At the same time, though, it was impor­tant for me that this book be more than a per­son­al project, and not get bogged down in try­ing to val­i­date my indi­vid­ual iden­ti­ties or expe­ri­ences. Many of the sources were so painful for me to learn about, but I had to allow my read­ers to go through their own expe­ri­ences, with­out dic­tat­ing for them the exact same emo­tion­al reac­tions that I had … So I did a lot of pro­cess­ing on my own, and with my fam­i­ly and close friends, so that I could let those feel­ings out and allow them to be acknowl­edged, and then move on with the book project. Over­all, I would say yes, this was an issue that I thought very con­scious­ly about the whole time I was writ­ing, and I hope I found the right balance.

SL: Is there any life sto­ry you ran across that real­ly sticks with you?

NS: I’ll give an exam­ple of one of my favorite sto­ries, which real­ly demands so much more research. The source is a 1915 arti­cle in the Chica­go Dai­ly Tri­bune and the sto­ry is as fol­lows: Ben Rosen­stein, Pol­ish Jew­ish immi­grant mar­ried to Helen Rosen­stein, twen­ty-five years old, dies of tuber­cu­lo­sis. So far, noth­ing so unusu­al. But after his death, the doc­tor reveals that Ben Rosen­stein was real­ly a woman” named Ida Wein­stein, and Ida and Helen had met in New York while they were both liv­ing as women. Ida had tran­si­tioned in some way — it’s not clear what that meant — but Ida began liv­ing as Ben, and they either got mar­ried or just decid­ed they were mar­ried; they’re list­ed as mar­ried in a cen­sus that I found. They move to Chica­go, and Ben works in a fac­to­ry then gets tuber­cu­lo­sis and dies in Feb­ru­ary 1915.

We could read this sto­ry as being about a butch/​femme part­ner­ship in which Ben has decid­ed to take on a male name and live in the world as a man in order to allow for the rela­tion­ship to exist; we could read it as a sto­ry of trans iden­ti­ty; we could read it as a sto­ry of non­bi­na­ry iden­ti­ty; and we could read it as a sto­ry about labor. It’s a sto­ry about the social and mate­r­i­al con­di­tions of Jew­ish immi­grants from East­ern Europe in indus­tri­al East Coast cities around the turn of the twen­ti­eth cen­tu­ry. If you were teach­ing a course on Jew­ish immi­gra­tion and eco­nom­ic his­to­ry in the ear­ly twen­ti­eth cen­tu­ry, this would be a real­ly inter­est­ing source to work with.

SL: What are your hopes for the book now that it’s been published?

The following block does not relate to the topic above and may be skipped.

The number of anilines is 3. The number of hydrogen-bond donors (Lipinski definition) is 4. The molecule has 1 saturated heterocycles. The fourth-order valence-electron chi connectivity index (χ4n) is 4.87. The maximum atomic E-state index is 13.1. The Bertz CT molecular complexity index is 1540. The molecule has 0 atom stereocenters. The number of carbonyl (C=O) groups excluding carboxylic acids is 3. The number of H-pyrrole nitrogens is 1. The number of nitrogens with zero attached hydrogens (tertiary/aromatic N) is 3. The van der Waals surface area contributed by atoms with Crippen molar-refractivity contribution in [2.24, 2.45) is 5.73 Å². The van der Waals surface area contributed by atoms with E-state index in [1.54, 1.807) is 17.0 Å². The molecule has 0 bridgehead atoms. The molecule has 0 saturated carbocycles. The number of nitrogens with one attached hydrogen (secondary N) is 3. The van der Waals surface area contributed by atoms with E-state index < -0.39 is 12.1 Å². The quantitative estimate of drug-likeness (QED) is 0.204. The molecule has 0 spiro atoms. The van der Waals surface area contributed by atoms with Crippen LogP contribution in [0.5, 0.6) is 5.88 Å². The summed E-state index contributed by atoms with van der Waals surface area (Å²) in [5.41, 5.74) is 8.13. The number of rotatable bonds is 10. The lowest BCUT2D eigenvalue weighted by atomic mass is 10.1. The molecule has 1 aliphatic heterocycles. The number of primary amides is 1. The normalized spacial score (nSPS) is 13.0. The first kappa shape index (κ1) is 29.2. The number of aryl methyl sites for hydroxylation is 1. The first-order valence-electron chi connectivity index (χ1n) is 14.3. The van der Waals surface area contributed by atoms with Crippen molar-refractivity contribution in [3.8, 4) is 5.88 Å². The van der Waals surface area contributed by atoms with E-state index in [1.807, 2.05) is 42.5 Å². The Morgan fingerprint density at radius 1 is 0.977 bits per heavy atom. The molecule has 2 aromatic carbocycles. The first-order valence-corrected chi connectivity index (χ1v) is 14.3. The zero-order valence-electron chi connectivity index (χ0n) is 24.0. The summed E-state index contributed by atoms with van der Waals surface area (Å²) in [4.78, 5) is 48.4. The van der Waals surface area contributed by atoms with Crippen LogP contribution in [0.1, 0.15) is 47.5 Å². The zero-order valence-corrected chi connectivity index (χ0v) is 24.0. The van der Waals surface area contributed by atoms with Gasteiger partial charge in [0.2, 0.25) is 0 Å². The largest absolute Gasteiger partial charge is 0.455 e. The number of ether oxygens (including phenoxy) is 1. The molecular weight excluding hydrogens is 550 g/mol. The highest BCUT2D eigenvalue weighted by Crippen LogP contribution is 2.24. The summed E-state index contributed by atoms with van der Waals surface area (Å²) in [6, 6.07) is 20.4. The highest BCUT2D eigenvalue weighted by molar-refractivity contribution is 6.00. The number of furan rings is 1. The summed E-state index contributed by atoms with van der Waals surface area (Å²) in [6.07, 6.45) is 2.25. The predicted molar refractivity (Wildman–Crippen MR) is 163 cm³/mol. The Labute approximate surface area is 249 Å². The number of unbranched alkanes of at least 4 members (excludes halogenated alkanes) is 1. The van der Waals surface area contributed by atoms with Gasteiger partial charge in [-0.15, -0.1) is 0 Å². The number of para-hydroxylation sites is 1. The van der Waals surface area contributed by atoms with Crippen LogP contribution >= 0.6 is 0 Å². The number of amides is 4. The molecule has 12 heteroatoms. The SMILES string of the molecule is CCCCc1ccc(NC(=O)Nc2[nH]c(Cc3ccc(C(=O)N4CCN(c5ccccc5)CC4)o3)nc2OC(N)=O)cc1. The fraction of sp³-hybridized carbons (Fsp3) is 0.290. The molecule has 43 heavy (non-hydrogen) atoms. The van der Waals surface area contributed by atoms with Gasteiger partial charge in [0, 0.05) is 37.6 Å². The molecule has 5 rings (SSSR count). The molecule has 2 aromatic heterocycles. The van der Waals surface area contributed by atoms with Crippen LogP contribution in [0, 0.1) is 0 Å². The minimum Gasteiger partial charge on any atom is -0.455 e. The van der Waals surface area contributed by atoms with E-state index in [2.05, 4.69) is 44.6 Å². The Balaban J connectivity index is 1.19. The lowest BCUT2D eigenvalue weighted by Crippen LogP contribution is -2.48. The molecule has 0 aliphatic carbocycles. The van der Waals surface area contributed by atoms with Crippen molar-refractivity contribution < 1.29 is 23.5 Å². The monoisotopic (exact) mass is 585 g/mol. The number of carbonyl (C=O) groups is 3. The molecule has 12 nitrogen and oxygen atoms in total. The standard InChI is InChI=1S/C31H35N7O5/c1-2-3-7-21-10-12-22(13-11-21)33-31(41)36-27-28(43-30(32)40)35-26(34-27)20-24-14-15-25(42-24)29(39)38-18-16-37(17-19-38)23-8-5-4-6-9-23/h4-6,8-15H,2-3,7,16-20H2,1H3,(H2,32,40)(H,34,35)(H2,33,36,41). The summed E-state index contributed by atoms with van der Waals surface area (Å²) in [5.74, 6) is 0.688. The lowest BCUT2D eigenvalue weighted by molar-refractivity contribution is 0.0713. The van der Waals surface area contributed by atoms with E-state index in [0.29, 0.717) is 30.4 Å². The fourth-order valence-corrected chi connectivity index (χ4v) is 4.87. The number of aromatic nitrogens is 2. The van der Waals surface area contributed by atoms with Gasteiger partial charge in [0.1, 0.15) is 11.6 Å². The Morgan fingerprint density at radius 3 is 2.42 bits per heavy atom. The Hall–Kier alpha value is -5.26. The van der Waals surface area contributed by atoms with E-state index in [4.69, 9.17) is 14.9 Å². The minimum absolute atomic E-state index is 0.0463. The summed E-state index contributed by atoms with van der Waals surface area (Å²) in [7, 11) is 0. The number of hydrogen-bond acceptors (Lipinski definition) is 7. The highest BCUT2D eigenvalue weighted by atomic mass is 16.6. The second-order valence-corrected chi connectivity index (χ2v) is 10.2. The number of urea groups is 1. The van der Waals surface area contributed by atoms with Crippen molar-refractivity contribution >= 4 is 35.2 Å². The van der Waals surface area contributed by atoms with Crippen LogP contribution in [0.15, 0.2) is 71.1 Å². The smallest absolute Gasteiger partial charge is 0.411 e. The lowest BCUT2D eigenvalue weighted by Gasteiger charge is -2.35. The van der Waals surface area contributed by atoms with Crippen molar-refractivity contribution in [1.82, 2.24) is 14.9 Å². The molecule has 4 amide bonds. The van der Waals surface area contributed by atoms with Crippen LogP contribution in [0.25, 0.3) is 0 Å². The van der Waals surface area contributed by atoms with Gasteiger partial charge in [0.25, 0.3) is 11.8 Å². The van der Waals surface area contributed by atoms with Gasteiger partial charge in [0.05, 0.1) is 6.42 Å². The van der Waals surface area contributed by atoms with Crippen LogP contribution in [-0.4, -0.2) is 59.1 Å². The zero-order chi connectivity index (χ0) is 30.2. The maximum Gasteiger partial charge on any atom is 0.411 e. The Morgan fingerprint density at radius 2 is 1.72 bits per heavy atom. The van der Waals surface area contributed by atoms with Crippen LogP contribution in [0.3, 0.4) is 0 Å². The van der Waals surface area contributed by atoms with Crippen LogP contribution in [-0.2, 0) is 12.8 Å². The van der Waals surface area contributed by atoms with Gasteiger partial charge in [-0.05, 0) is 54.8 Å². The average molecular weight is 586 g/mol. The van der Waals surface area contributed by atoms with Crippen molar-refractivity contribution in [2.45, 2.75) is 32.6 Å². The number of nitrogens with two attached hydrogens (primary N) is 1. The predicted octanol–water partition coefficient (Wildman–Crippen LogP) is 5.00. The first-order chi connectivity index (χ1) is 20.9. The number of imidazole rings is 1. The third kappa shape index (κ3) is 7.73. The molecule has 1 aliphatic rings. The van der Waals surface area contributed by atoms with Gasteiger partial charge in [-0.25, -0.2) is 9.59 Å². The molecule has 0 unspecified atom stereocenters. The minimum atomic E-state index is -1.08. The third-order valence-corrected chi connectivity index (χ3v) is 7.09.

NS: There’s almost no area of the Jew­ish world or aspect of Jew­ish life that is not touched upon in some way in the book — rab­binic lit­er­a­ture, Hebrew poet­ry, Jew­ish immi­gra­tion, sec­u­lar­iza­tion, mod­ern­iza­tion, and the devel­op­ment of the field of sex­ol­o­gy. I real­ly want oth­er schol­ars to run with all of those dif­fer­ent direc­tions. The hope I have mov­ing for­ward is that more peo­ple will be able to open up these his­tor­i­cal fields.

There’s def­i­nite­ly more aca­d­e­m­ic work to be pro­duced from the book. About a third of the mate­r­i­al in the book has nev­er been pub­lished in Eng­lish trans­la­tion. Some mate­r­i­al, sourced from archives, appears in this book for the very first time.

One rea­son why I chose to pub­lish it with a trade press rather than an aca­d­e­m­ic press is because I also want­ed it to have a wider audi­ence than just aca­d­e­mics. I want­ed a high school, even mid­dle school, stu­dent to be able to read it, and I very con­scious­ly tried to write in a way that was acces­si­ble to laypeo­ple. I’m excit­ed to see the book serve as a resource for nonaca­d­e­mics: artists, film­mak­ers, play­wrights, graph­ic nov­el­ists and peo­ple who are doing oth­er kinds of Jew­ish pro­gram­ming. The sto­ries includ­ed in this book could make won­der­ful plays, art instal­la­tions, doc­u­men­tary films, com­ic books and graph­ic nov­els, children’s books, et cetera. I’m not the per­son to do that, but I’m real­ly excit­ed to put out the raw mate­r­i­al for oth­er peo­ple to work with.

SL: There’s a lot of talk right now among Jew­ish authors about what is out there for that rep­re­sents the full spec­trum of Jew­ish experiences.

NS: It so rich and so much of it is unknown, and so real­ly this book is an excuse to get peo­ple to read pri­ma­ry sources from Jew­ish his­to­ry. If the fact that it’s about les­bians or about cross-dress­ing stow­aways or about Yeshi­va stu­dents sleep­ing with each oth­er gets peo­ple excit­ed to read that, great — but what’s equal­ly excit­ing to me is that this might be a con­duit for some­one to learn­ing about Jew­ish life in the Ottoman Empire, or life in colo­nial Brazil, or in medieval Iraq.

The intent of this book is to broad­en the hori­zon of Jew­ish his­to­ry — in terms of sex­u­al­i­ty, gen­der, tem­po­ral­i­ty, and loca­tion. I think peo­ple might be sur­prised to dis­cov­er just how many areas of Jew­ish life can be enriched through the incor­po­ra­tion of these mar­gin­al­ized voices.

Sacha Lamb is the author of Nation­al Jew­ish Book Award final­ist When the Angels Left the Old Coun­try. Their next nov­el, The For­bid­den Book, is com­ing this fall from Levine Queri­do. Sacha can be found on Insta­gram at sachalamb.author